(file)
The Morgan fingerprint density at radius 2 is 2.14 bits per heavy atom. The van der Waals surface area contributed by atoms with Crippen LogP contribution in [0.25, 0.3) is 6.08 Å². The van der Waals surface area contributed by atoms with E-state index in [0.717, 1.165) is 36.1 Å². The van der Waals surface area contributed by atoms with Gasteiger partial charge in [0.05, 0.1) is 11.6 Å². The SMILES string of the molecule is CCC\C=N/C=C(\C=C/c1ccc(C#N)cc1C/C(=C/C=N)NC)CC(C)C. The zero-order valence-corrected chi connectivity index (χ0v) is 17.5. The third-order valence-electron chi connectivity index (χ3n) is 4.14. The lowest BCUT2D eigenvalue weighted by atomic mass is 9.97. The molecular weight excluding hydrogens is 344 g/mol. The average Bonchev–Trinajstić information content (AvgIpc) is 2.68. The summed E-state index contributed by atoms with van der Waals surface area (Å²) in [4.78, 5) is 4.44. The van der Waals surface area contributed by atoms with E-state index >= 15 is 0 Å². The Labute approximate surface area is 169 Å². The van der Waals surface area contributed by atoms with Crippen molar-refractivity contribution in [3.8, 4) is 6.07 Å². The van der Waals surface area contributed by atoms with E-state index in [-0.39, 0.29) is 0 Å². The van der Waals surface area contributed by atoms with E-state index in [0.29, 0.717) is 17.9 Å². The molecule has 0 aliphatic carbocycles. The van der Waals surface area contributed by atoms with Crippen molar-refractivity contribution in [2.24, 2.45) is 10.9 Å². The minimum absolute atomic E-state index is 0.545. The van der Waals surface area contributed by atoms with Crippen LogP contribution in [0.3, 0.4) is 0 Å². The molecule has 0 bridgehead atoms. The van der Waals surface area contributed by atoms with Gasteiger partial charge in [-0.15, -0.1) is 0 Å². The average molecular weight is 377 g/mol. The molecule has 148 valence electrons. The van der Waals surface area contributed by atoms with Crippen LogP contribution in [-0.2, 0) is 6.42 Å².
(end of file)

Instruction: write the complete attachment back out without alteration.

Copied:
The Morgan fingerprint density at radius 2 is 2.14 bits per heavy atom. The van der Waals surface area contributed by atoms with Crippen LogP contribution in [0.25, 0.3) is 6.08 Å². The van der Waals surface area contributed by atoms with E-state index in [0.717, 1.165) is 36.1 Å². The van der Waals surface area contributed by atoms with Gasteiger partial charge in [0.05, 0.1) is 11.6 Å². The SMILES string of the molecule is CCC\C=N/C=C(\C=C/c1ccc(C#N)cc1C/C(=C/C=N)NC)CC(C)C. The zero-order valence-corrected chi connectivity index (χ0v) is 17.5. The third-order valence-electron chi connectivity index (χ3n) is 4.14. The lowest BCUT2D eigenvalue weighted by atomic mass is 9.97. The molecular weight excluding hydrogens is 344 g/mol. The average Bonchev–Trinajstić information content (AvgIpc) is 2.68. The summed E-state index contributed by atoms with van der Waals surface area (Å²) in [4.78, 5) is 4.44. The van der Waals surface area contributed by atoms with E-state index >= 15 is 0 Å². The Labute approximate surface area is 169 Å². The van der Waals surface area contributed by atoms with Crippen molar-refractivity contribution in [3.8, 4) is 6.07 Å². The van der Waals surface area contributed by atoms with E-state index in [-0.39, 0.29) is 0 Å². The van der Waals surface area contributed by atoms with E-state index in [0.29, 0.717) is 17.9 Å². The molecule has 0 aliphatic carbocycles. The van der Waals surface area contributed by atoms with Crippen molar-refractivity contribution in [2.24, 2.45) is 10.9 Å². The minimum absolute atomic E-state index is 0.545. The van der Waals surface area contributed by atoms with Crippen LogP contribution in [0.3, 0.4) is 0 Å². The molecule has 0 bridgehead atoms. The van der Waals surface area contributed by atoms with Gasteiger partial charge in [-0.15, -0.1) is 0 Å². The average molecular weight is 377 g/mol. The molecule has 148 valence electrons. The van der Waals surface area contributed by atoms with Crippen LogP contribution in [-0.2, 0) is 6.42 Å².